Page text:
As teachers and parents, we often hear that children are the best scientists. Great science teachers tune in to children’s interests and observations to create engaging and effective lessons. This focus on the innate curiosity of children, or humans overall is celebrated and used to justify and support efforts around STEM teaching and learning. Yet, when we discuss elementary school teachers, we often hear many inside and outside the classroom report that these teachers dislike, fear, and feel uncomfortable with science. This is exactly the opposite approach from what is universally recommended by science education scholars.
This practical textbook meets the immediate, contextual needs of future and current elementary teachers by using an assets-based approach to science teaching, showing how to create inquiry-based lessons, differentiate instruction and lesson design based on children’s developmental ages and needs, and providing easy-to-use tools to advocate for scientific teaching and learning guided by the Next Generation Science Standards (NGSS).
Lauren Madden is a professor of Elementary and Early Childhood Education at The College of New Jersey, where she teaches undergraduate and graduate science teaching methods courses and degree capstone courses. She has published science education articles in many peer-reviewed journals, including Journal of Science Teacher Education, Science and Children (NSTA), Journal of Early Childhood Teacher Education, Research in Science Education, Environmental Education Research, CITE Journal (Society for Information Technology and Teacher Education), and International Journal of Science Education. Her research interests include scientist-educator collaboration, intersections of Next Generation Science Standards and Common Core Curriculum Standards, preservice teacher perspectives and attitudes on STEM education, and the uses of interactive science notebooks.
Table of Contents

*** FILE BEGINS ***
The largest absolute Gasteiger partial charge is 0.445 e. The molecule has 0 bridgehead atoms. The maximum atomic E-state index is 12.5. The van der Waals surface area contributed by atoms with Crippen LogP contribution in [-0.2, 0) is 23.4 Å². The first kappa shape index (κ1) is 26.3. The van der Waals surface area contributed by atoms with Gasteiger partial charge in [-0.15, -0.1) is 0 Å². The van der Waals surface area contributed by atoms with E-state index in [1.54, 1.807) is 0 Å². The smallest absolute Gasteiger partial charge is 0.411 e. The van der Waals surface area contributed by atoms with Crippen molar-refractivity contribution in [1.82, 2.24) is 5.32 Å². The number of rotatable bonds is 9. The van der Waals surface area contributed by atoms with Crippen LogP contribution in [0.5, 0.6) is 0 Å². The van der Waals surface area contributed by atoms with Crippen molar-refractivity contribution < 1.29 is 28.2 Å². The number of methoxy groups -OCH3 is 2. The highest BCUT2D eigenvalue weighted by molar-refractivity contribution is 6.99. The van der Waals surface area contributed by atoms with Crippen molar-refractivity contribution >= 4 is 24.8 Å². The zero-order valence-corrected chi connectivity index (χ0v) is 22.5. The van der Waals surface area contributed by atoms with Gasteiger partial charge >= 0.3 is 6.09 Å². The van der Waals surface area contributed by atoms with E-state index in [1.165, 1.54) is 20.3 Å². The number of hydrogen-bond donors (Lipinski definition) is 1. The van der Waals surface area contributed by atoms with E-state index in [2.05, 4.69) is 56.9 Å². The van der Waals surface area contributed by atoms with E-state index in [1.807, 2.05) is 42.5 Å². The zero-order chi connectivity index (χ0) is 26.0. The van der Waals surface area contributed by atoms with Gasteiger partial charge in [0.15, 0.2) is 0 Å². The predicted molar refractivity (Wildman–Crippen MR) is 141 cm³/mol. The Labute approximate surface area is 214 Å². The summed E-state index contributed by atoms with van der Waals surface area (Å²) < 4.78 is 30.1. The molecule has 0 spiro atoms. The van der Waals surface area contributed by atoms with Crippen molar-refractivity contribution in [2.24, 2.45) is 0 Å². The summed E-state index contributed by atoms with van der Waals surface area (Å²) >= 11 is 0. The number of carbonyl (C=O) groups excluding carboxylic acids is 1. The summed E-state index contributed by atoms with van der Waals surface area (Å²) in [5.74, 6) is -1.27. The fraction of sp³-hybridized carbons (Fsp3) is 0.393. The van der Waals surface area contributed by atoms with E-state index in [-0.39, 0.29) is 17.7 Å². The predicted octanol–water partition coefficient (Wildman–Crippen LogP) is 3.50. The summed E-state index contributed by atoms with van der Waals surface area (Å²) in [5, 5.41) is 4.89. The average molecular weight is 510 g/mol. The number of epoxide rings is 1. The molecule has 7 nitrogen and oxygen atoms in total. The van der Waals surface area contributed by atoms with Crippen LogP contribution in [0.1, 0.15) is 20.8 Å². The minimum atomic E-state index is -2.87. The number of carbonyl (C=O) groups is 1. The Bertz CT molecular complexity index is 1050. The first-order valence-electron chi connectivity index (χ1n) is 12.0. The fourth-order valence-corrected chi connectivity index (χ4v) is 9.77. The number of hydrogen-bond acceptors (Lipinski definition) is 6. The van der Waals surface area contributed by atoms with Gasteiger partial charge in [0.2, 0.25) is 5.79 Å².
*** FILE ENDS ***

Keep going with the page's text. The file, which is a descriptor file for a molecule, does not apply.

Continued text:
Chapter 1 An Introduction to Assets-Based Elementary Science Teaching
Chapter 1 Supplementary Lesson: Cookie Chemistry Lesson
Chapter 2 A Developmental Perspective on Science Teaching and Learning
Chapter 3 Inquiry-based Teaching- Connecting Theory to Strategy
Chapter 4 What is (& isn’t) science anyway?
Chapter 5 The Next Generation Science Standards- an Introduction
Chapter 6 Asking Good Questions & Developing Lessons
Chapter 6 Supplementary Lesson: Termite Trails Lesson
Chapter 7 Connecting Science to Language Arts & Mathematics
Chapter 7 Supplementary Lesson A: Horseshoe Crab Lesson
Chapter 8 STEM & STEAM- Creativity and Problem-Solving in Elementary Science
Chapter 8 Supplementary Lesson: Ride or Diatom Lesson
Chapter 9 Beginning to Use Science to Advocate
Chapter 10 Equity, Diversity, and Inclusion in Science Teaching
Chapter 11 How do we know what we know in science?
Chapter 12 Science Outside of School
Chapter 13 Advocating for Science
In this text, Madden presents a current and comprehensive portrayal of science education in the elementary setting in a smooth, engaging narrative. She anchors the work in an NGSS world impacted by climate change and a global pandemic. She promotes the critical importance of knowing your students and integrating their experiences as central assets to learning in classrooms embracing equity, diversity, and inclusion.
I was greatly impressed by the thoughtfulness that went into the design of Lauren Madden’s Elementary Science Methods: An Assess-Based Approach to Teaching, Learning and Advocacy, Grades K-6. This textbook embraces some of the most essential concepts in education today, such as multidisciplinary connections and equity, diversity, and inclusion. Lauren Madden realizes the elements that current, practicing teachers need to effectively engage students in science and ensure they are masters of the content area and prepared for the competitive global economy of the future.
Elementary Science Methods: An Assets-Based Approach to Teaching, Learning and Advocacy, Grades K-6 is an excellent resource for science teachers and educators to use to enable their students to construct their knowledge and understanding of science concepts. Lauren Madden not only applies the Next Generation Science Standards (NGSS) using the 3-D approach of “Disciplinary Core Ideas: Science Content, Science and Engineering Practices, and Crosscutting Concepts”, she also provides straightforward explanations with logical strategies for creating meaningful learning experiences. In addition, she provides challenging opportunities for teachers to think critically about their teaching and its effectiveness. I highly recommend this textbook for science teachers and science teacher educators, alike.